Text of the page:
Another USB sound question


12 posts
by atom » Tue Jan 01, 2013 4:08 pm
I'm trying to make an Airplay receiver using a RPi, following these instructions: http://trouch.com/2012/08/03/airpi-airplay-audio-with-raspberry/. This works with the internal audio, but of course the sound quality isn't great so I want to use an external sound card. I'm using a Creative SoundBlaster Extigy card - it's old but it works with the standard Linux USB audio drivers on my main PC (at least under Ubuntu). But with the Raspberry Pi I'm not having so much luck.

Connecting the card before boot then running dmesg shows that the card has been recognised. Running aplay -l (as root) lists both the internal and external cards, with the internal selected as default. I then tried editing /etc/modprobe.d/alsa-base.conf, replacing the line:
Code: Select all
options snd-usb-audio index=-2

with
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options snd-usb-audio index=0
options snd-bcm2835 index=-2
options snd-usb-audio nrpacks=1

This is supposed to disable the internal sound card, and force the USB card to default. Running aplay -l now results in this, which looks hopeful:
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**** List of PLAYBACK Hardware Devices ****
card 0: Extigy [Sound Blaster Extigy], device 0: USB Audio [USB Audio]
  Subdevices: 1/1
  Subdevice #0: subdevice #0
card 0: Extigy [Sound Blaster Extigy], device 1: USB Audio [USB Audio #1]
  Subdevices: 1/1
  Subdevice #0: subdevice #0
card 0: Extigy [Sound Blaster Extigy], device 2: USB Audio [USB Audio #2]
  Subdevices: 1/1
  Subdevice #0: subdevice #0

For some reason, the USB card has been listed three times. I think this might be either for 5.1 channel audio (with the three devices being front, rear and center, which each have their own plugs on the back of the card), or because the card has seperate analog, SPDIF and ToSLink outputs. Either way, trying to play something with aplay results in no sound from either the internal or external cards. So I tried specifying a device name:
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sudo aplay -Dhw:0,0 song.wav

This worked better. I now get sound, but it's distorted with a continual crackling/rumbling sound, and everything plays at the wrong pitch. aplay shows this warning:
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Warning: rate is not accurate (requested = 44100Hz, got = 48000Hz)
         please, try the plug plugin

Not sure what the plug plugin is. If I try aplay with the same card on my main (Ubuntu) PC, it selects the correct sound card without the -D option, and plays back at the correct rate with no distortion or warnings. If I use the -D option on my main PC, I get the same warning as on the Pi, and the sound is also wrong (though this time it plays too fast/high pitched). So I'd guess using the -D tag is bypassing some software that converts the sample rate, but I don't know enough about ALSA to know whether this is actually the case or not. What I do know is that on my main PC, everything works fine if I don't use the -D option. On the Pi, leaving out -D gets no sound. So how do I get ALSA to select the correct device so I don't have to use -D?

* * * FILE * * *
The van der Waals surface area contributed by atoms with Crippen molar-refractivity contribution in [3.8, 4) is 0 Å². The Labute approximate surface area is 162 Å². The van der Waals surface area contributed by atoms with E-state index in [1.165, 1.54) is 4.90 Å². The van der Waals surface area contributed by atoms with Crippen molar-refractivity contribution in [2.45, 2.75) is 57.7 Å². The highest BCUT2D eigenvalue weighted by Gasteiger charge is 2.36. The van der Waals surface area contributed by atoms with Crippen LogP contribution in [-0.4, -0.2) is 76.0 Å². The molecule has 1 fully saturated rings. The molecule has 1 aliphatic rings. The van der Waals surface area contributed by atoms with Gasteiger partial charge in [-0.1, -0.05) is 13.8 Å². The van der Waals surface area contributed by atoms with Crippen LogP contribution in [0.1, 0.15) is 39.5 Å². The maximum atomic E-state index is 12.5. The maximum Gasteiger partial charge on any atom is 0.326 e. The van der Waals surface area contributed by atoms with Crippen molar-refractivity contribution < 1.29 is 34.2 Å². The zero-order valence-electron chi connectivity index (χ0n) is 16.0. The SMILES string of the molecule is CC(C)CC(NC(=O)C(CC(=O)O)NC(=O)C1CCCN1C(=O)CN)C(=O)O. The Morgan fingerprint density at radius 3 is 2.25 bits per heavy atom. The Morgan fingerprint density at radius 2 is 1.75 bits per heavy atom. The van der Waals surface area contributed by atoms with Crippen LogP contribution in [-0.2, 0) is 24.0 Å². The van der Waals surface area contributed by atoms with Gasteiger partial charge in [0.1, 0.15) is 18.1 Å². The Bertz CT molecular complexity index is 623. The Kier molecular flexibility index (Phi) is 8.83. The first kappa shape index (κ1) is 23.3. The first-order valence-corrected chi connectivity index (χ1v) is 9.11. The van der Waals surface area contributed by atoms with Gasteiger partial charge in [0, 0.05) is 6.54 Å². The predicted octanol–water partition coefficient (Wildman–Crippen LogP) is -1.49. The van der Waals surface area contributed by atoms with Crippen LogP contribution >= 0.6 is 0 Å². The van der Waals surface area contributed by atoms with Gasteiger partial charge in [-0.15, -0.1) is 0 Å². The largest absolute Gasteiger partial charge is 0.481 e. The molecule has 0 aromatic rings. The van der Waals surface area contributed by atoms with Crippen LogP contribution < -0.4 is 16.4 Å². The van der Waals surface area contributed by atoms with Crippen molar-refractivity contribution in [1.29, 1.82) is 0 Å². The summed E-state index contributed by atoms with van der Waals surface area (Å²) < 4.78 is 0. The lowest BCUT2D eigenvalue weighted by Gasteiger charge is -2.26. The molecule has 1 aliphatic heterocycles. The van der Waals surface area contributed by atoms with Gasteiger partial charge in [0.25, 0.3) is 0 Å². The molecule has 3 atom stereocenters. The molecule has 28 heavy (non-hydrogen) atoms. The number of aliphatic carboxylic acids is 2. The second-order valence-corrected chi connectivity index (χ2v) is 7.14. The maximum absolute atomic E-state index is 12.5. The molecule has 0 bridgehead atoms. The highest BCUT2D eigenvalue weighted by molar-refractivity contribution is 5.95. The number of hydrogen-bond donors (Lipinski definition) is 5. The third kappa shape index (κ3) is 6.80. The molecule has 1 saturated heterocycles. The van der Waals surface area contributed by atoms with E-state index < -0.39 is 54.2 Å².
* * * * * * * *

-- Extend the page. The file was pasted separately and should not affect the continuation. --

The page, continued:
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by azeam » Tue Jan 01, 2013 4:52 pm
Are you using any ALSA config file (.asoundrc or /etc/asound.conf)? Can you paste the content of that file?

To try a file with the plug plugin:
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sudo aplay -D plughw:0,0 song.wav
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by atom » Wed Jan 02, 2013 12:23 pm
So I tried running the command you said and the warning didn't come up this time, but the sound was still distorted. There is no ~/.asoundrc file, but I did find /etc/asound.conf:
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pcm.mmap0 {
    type mmap_emul;
    slave {
      pcm "hw:0,0";
    }
}

pcm.!default {
  type plug;
  slave {
    pcm mmap0;
  }
}
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by atom » Thu Jan 10, 2013 5:30 pm
OK, I've been doing some more messing around with this, trying to get resampling to work. I added the following to my /etc/asound.conf file:
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pcm_slave.sl2 {
    pcm "hw:0,0"
    rate 48000
}

pcm.rate_convert {
    type rate
    slave sl2
}

Then running:
Code: Select all
aplay -Drate_convert song.wav

This gives the same results as the plug plugin - the warning about an incorrect sample rate disappears, but the distortion remains. It's almost as though ALSA says it is resampling to 48kHz, but actually isn't doing anything at all. I've tried this on both Raspbian and ArchLinux, and get exactly the same results. From this and other posts I've read about similar problems, I'm starting to think that resampling just doesn't work on the Raspberry Pi at all. Maybe this is a problem with the ARM port of ALSA, or with the Pi hardware specifically. Could it be something to do with the floating point problems that also cause trouble with Mono and Java? Of course I could be completely wrong about this, and the problem could be something unrelated to resampling.

Does anyone have any ideas? In particular, has anyone been able to actually get resampling to work on a Raspberry Pi?
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by cyrano » Thu Jan 10, 2013 5:41 pm
My experience with Creative audio interfaces isn't good. They pretend to be confirming to USB2 audio specs, but they're not really. If you play (or record) audio through them, the clock goes way off after a while, resulting in distortion going up to 100% after 30 minutes or so. And the resampling problem you're having seems to be in the same league.

I gave away all the Creative interfaces I had laying around.